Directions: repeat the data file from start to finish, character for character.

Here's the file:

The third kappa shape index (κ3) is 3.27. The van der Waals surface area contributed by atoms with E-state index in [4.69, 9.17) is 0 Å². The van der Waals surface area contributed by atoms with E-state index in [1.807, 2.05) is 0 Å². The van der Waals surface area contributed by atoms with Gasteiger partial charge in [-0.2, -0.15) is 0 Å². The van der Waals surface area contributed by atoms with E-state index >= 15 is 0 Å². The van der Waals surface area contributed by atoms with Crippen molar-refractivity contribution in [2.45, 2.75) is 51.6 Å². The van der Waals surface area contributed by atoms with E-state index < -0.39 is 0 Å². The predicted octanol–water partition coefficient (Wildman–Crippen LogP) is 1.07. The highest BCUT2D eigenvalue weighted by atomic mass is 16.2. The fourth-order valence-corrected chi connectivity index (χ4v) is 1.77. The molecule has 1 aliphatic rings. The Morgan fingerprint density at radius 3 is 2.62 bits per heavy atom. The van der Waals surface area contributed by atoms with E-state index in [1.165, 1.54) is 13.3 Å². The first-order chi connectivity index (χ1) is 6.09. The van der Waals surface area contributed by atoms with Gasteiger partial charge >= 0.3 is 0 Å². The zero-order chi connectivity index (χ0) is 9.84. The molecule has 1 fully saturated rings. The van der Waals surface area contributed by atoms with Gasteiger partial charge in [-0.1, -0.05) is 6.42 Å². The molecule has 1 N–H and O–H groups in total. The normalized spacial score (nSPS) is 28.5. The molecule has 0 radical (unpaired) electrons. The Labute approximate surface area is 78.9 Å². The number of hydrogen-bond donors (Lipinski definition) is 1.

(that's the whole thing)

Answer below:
The third kappa shape index (κ3) is 3.27. The van der Waals surface area contributed by atoms with E-state index in [4.69, 9.17) is 0 Å². The van der Waals surface area contributed by atoms with E-state index in [1.807, 2.05) is 0 Å². The van der Waals surface area contributed by atoms with Gasteiger partial charge in [-0.2, -0.15) is 0 Å². The van der Waals surface area contributed by atoms with E-state index >= 15 is 0 Å². The van der Waals surface area contributed by atoms with Crippen molar-refractivity contribution in [2.45, 2.75) is 51.6 Å². The van der Waals surface area contributed by atoms with E-state index < -0.39 is 0 Å². The predicted octanol–water partition coefficient (Wildman–Crippen LogP) is 1.07. The highest BCUT2D eigenvalue weighted by atomic mass is 16.2. The fourth-order valence-corrected chi connectivity index (χ4v) is 1.77. The molecule has 1 aliphatic rings. The Morgan fingerprint density at radius 3 is 2.62 bits per heavy atom. The van der Waals surface area contributed by atoms with E-state index in [1.165, 1.54) is 13.3 Å². The first-order chi connectivity index (χ1) is 6.09. The van der Waals surface area contributed by atoms with Gasteiger partial charge >= 0.3 is 0 Å². The zero-order chi connectivity index (χ0) is 9.84. The molecule has 1 fully saturated rings. The van der Waals surface area contributed by atoms with Gasteiger partial charge in [-0.1, -0.05) is 6.42 Å². The molecule has 1 N–H and O–H groups in total. The normalized spacial score (nSPS) is 28.5. The molecule has 0 radical (unpaired) electrons. The Labute approximate surface area is 78.9 Å². The number of hydrogen-bond donors (Lipinski definition) is 1.